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About SickKids

August 15, 2005

Researchers discover mechanism of tumour cell survival

Researchers at The Hospital for Sick Children (SickKids) have discovered a mechanism of tumour cell survival in a hypoxic environment, which may lead to new treatment options for patients with neuroblastoma. This research was reported in the August 15 edition of Cancer Research.

Tumour hypoxia is a lack of oxygen to the tumour. It contributes to drug resistance and angiogenesis (formation of new blood vessels) which ultimately lead to tumour aggressiveness and treatment failure. Drug resistance and angiogenesis are two important pillars of failure to treat neuroblastoma.

“We studied two signalling pathways in neuroblastoma, a childhood tumour originating from peripheral nervous system, and found that two proteins, MAPK (Mitogen Activated Protein Kinase) and HIF-1alpha (Hypoxia-Inducing Factor-1alpha), were linked to drug resistance and angiogenesis,” said Dr. Sylvain Baruchel, the study’s principal investigator, Staff Oncologist at SickKids, director of the New Agents and Innovative Therapies Program, a SickKids senior associate scientist in Cancer Research and an professor of paediatrics at The University of Toronto. “We found that both pathways are activated by an angiogenic growth factor called VEGF (Vascular Endothelial growth factor). During hypoxia, VEGF interacts with HIF and MAPK leading to drug resistance and angiogenesis.”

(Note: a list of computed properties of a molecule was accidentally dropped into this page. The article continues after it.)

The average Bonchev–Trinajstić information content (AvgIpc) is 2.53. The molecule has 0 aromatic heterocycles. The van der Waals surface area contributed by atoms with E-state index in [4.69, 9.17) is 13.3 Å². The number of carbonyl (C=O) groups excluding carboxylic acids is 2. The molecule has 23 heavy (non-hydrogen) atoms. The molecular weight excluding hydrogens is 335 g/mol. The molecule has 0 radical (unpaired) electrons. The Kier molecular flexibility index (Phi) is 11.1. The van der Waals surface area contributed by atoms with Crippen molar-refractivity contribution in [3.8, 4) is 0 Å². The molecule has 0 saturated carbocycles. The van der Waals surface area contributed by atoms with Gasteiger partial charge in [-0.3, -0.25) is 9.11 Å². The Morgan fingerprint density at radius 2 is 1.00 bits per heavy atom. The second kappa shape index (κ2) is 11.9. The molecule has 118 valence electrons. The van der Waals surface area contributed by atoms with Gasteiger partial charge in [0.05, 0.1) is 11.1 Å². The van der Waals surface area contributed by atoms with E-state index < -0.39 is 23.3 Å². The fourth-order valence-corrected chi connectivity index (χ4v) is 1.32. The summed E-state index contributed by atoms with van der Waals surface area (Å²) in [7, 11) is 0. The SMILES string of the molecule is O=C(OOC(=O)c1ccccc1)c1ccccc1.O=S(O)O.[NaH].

Baruchel and his team also showed that by targeting the VEGF pathway in vitro with antibodies against VEGF or a molecule such as ursolic acid, the hypoxia-mediated drug resistance could be reversed and angiogenesis could be modified in animal models. This work gives new insight into the hypoxia related tumour aggressiveness and treatment failure in neuroblastoma, and suggests that anti-VEGF drugs may be helpful in treating neuroblastoma patients.

“Our finding is the first step in the development of a new strategy to target tumour cells living under hypoxic condition,” says Dr. Bikul Das, lead author on the paper, a graduate student in the Institute of Medical Science at the University of Toronto. “We have already found that ursolic acid, a molecule found in Indian holy basil, can reverse hypoxia-mediated drug resistance and angiogenesis.”

The findings also suggest that anti-VEGF drugs may have potential to treat neuroblastoma patients.

“We are now investigating the hypoxia-related drug resistance in other childhood tumours such as rhabdomyosarcoma, osteosarcoma, medulloblastoma and Ewing’s sarcoma. More studies on neuroblastoma, are also planned, testing ursolic acid as a new drug against hypoxia-mediated drug resistance,” said Dr. Herman Yeger, the study’s co-principal study investigator, SickKids senior scientist in Cancer Research and an associate professor of Laboratory Medicine & Pathobiology at The University of Toronto.

This research was supported by the James Birrell Neuroblastoma Research Fund, B.R.A.I.N. Child, the Andrew Mizzoni Cancer Research Fund, the National Cancer Institute of Canada with funds from the Terry Fox Foundation, and SickKids Foundation.


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The Hospital for Sick Children